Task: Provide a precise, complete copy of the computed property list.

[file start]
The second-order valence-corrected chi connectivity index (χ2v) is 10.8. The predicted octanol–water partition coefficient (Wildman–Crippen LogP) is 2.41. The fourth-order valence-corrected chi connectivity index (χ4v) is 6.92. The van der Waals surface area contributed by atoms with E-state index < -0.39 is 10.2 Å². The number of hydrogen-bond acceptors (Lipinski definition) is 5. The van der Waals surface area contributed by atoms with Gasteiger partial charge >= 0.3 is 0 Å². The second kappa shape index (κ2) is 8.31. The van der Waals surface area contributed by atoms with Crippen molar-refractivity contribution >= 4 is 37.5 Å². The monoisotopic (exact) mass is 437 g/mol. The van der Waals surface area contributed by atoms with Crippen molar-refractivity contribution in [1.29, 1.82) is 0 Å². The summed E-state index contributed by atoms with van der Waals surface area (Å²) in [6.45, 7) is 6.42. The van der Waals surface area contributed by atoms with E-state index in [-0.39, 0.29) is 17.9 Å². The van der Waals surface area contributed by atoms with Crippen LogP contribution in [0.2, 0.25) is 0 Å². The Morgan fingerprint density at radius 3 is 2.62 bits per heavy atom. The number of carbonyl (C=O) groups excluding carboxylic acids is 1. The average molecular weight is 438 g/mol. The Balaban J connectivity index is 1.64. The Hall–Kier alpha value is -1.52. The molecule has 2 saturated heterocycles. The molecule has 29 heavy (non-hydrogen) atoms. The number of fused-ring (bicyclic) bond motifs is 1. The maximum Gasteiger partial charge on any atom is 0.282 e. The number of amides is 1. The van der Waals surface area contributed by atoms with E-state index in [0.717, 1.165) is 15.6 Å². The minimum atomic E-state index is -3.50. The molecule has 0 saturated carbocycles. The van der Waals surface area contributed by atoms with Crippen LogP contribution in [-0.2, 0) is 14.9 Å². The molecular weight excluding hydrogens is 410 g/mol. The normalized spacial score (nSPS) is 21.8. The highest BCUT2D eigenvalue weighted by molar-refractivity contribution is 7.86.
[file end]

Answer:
The second-order valence-corrected chi connectivity index (χ2v) is 10.8. The predicted octanol–water partition coefficient (Wildman–Crippen LogP) is 2.41. The fourth-order valence-corrected chi connectivity index (χ4v) is 6.92. The van der Waals surface area contributed by atoms with E-state index < -0.39 is 10.2 Å². The number of hydrogen-bond acceptors (Lipinski definition) is 5. The van der Waals surface area contributed by atoms with Gasteiger partial charge >= 0.3 is 0 Å². The second kappa shape index (κ2) is 8.31. The van der Waals surface area contributed by atoms with Crippen molar-refractivity contribution >= 4 is 37.5 Å². The monoisotopic (exact) mass is 437 g/mol. The van der Waals surface area contributed by atoms with Crippen molar-refractivity contribution in [1.29, 1.82) is 0 Å². The summed E-state index contributed by atoms with van der Waals surface area (Å²) in [6.45, 7) is 6.42. The van der Waals surface area contributed by atoms with E-state index in [-0.39, 0.29) is 17.9 Å². The van der Waals surface area contributed by atoms with Crippen LogP contribution in [0.2, 0.25) is 0 Å². The Morgan fingerprint density at radius 3 is 2.62 bits per heavy atom. The number of carbonyl (C=O) groups excluding carboxylic acids is 1. The average molecular weight is 438 g/mol. The Balaban J connectivity index is 1.64. The Hall–Kier alpha value is -1.52. The molecule has 2 saturated heterocycles. The molecule has 29 heavy (non-hydrogen) atoms. The number of fused-ring (bicyclic) bond motifs is 1. The maximum Gasteiger partial charge on any atom is 0.282 e. The number of amides is 1. The van der Waals surface area contributed by atoms with E-state index in [0.717, 1.165) is 15.6 Å². The minimum atomic E-state index is -3.50. The molecule has 0 saturated carbocycles. The van der Waals surface area contributed by atoms with Crippen LogP contribution in [-0.2, 0) is 14.9 Å². The molecular weight excluding hydrogens is 410 g/mol. The normalized spacial score (nSPS) is 21.8. The highest BCUT2D eigenvalue weighted by molar-refractivity contribution is 7.86.